Residential values to rise by 'modest' 4-5% in 2007


The IAVI is predicting a soft landing for the residential market in 2007, writes Arthur Beesley, Senior Business Correspondent

The body that represents the property professions has predicted that residential capital values will increase by a "modest" 4-5 per cent this year after a marked slowdown in the second half of 2006.

In its annual property survey, published this week, the Irish Auctioneers' and Valuers' Institute (IAVI), said 2006 was a year of contrasting fortunes in the market. Dublin auction prices climbed to record levels in the first half of the year but 82 per cent of houses were withdrawn at auction in the second half.

"2006 was an amazing year for residential property, with unprecedented growth of as much as 25 per cent in the upper end of the Dublin auction market in quarter one," said IAVI chief Alan Cooke.

Such growth was followed by "effective stagnation in the autumn, with widespread withdrawals at auction, as a consequence of overly optimistic price expectation on the part of vendors".

Another factor was uncertainty about stamp duty levels in the run-up to the Budget.

"Outside Dublin, this contrast was present in most areas, but was not so drastically demonstrated," Cooke said.

The value of new detached homes in Dublin grew by about 10 per cent while the value of comparable homes in the "rest of Leinster" category increased by 12.8 per cent, the report said.

"Sites for development are as scarce as hens' teeth in Dublin and grew by 10-17 per cent last year despite tougher lending policies at the bigger banks. Reflecting the remarkable growth in new household formation, the price of sites for apartments and new houses outside of Dublin rose by an average of 13-16 per cent."

The growth value of new houses in Munster eased to 9.2-10.9 per cent and values in Connacht were "generally ahead" of 2005 levels, rising by 7.7-9.4 per cent.

The IAVI said an 11 per cent increase in three and four-bed second-hand homes in Dublin was down on the increase seen in 2005.

Homes in the "rest of Leinster" category performed best in the second-hand market. The value of detached homes in that region grew 9.7 per cent and three-bed semi-detached grew 12.6 per cent, increases that were "slightly" ahead of those in 2005.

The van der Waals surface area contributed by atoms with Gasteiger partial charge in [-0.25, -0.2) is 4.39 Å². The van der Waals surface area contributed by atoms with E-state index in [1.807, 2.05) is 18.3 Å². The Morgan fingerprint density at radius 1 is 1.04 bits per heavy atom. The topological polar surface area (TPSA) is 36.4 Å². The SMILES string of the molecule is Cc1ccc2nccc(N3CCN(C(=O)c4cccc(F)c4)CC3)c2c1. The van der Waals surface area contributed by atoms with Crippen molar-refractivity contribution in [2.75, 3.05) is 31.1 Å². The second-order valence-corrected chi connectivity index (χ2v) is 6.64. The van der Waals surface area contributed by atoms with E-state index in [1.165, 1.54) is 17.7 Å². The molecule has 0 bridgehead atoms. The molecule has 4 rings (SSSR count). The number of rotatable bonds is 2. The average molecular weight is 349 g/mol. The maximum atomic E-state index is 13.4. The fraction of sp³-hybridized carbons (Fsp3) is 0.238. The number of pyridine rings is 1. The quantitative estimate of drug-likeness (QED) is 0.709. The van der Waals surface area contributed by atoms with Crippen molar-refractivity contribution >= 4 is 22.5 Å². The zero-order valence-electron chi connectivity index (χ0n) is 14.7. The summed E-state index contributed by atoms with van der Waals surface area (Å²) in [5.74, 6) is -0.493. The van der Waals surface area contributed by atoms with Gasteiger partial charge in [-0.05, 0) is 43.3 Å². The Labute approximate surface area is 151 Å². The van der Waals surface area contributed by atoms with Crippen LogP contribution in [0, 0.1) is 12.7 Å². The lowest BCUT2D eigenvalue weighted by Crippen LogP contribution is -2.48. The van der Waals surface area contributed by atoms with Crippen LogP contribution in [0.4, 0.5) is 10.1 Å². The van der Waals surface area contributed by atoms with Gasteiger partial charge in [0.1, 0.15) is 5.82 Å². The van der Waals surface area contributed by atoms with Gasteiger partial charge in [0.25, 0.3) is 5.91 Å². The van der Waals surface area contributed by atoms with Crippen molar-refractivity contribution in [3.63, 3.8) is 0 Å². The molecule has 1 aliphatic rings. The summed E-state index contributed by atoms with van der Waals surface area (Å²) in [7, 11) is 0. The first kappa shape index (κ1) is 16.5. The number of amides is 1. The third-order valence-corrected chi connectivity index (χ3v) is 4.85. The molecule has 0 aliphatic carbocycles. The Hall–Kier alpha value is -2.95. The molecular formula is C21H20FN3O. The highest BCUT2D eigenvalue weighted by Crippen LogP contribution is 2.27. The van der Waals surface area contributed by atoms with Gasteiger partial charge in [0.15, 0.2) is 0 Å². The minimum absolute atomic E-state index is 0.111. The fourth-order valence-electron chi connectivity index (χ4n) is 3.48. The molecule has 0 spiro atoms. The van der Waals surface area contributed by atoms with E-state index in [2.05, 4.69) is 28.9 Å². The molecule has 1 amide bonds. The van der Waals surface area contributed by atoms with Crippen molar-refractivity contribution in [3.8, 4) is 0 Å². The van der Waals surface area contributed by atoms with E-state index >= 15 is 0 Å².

Price inflation was more modest in the apartment market, with the average cost of new apartments rising 8.5-8.9 per cent in Dublin and second-hand units rising 7.7-8.4 per cent.

"Investors should note the double-digit (10.2-10.4 per cent) increase in two-bed apartment prices in the "rest of Leinster", which could reflect changing preferences among new buyers looking for a foothold in the commuter belt."

The IAVI said its members reported "very strong demand" for traditional cottage dwellings and period houses in rural areas.

"Inflation in rural residential property averaged 10 per cent in greater Leinster, clocking in at a more modest 7.5-8 per cent in Munster."

With commercial property performing strongly in 2006, the IAVI predicts 5 per cent growth in rents and a further modest hardening of yields.

The body reported an acceleration in rental growth last year, with rent increases doubling to 6.3 per cent in Dublin and doubling to 6.2 per cent in Munster. "Elsewhere, rental growth was around 3 per cent but still stronger than in 2005."

Professional investors in the retail sector enjoyed "bumper aggregate returns", the IAVI said.

"In a market that is decidedly segmented, yields again dropped, pushing up property values and allowing huge capital gains to be crystallised."

Office rents in Dublin grew strongly but office rents outside the capital flattened out, with only modest growth seen in some categories. "The reported yields on provincial office property continue to harden, suggesting that investor perceptions of such units remains strongly favourable in the medium-term."

Capital values in the pub market took a hit following the introduction of random breath-testing and a tougher penalty points system. Pubs in greater Leinster lost 2.3 per cent of their value while pubs in outlying areas lost 8.7 per cent.

In the farmland market, the IAVI said that the appetite for property continues to grow in spite of pessimism about the long-term outlook for the farming sector.

The price per acre of non-residential land reached a sum of €13,000-€21,000, depending on quality and location.